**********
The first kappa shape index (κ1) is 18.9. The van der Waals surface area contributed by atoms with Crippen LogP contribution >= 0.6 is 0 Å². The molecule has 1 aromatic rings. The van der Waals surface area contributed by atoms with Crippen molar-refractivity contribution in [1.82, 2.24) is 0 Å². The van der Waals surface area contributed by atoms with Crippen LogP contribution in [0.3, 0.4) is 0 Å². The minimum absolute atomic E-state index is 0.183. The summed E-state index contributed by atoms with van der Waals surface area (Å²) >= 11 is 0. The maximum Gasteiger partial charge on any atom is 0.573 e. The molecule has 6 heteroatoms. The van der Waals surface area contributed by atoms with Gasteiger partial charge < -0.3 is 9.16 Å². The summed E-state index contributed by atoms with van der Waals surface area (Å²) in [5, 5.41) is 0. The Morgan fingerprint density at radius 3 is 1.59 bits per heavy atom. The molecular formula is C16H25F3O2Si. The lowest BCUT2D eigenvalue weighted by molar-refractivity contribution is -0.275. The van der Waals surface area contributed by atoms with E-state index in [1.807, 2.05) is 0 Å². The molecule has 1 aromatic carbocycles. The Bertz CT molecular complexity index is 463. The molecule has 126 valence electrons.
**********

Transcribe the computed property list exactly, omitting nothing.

The first kappa shape index (κ1) is 18.9. The van der Waals surface area contributed by atoms with Crippen LogP contribution >= 0.6 is 0 Å². The molecule has 1 aromatic rings. The van der Waals surface area contributed by atoms with Crippen molar-refractivity contribution in [1.82, 2.24) is 0 Å². The van der Waals surface area contributed by atoms with Crippen LogP contribution in [0.3, 0.4) is 0 Å². The minimum absolute atomic E-state index is 0.183. The summed E-state index contributed by atoms with van der Waals surface area (Å²) >= 11 is 0. The maximum Gasteiger partial charge on any atom is 0.573 e. The molecule has 6 heteroatoms. The van der Waals surface area contributed by atoms with Gasteiger partial charge < -0.3 is 9.16 Å². The summed E-state index contributed by atoms with van der Waals surface area (Å²) in [5, 5.41) is 0. The Morgan fingerprint density at radius 3 is 1.59 bits per heavy atom. The molecular formula is C16H25F3O2Si. The lowest BCUT2D eigenvalue weighted by molar-refractivity contribution is -0.275. The van der Waals surface area contributed by atoms with E-state index in [1.807, 2.05) is 0 Å². The molecule has 1 aromatic carbocycles. The Bertz CT molecular complexity index is 463. The molecule has 126 valence electrons.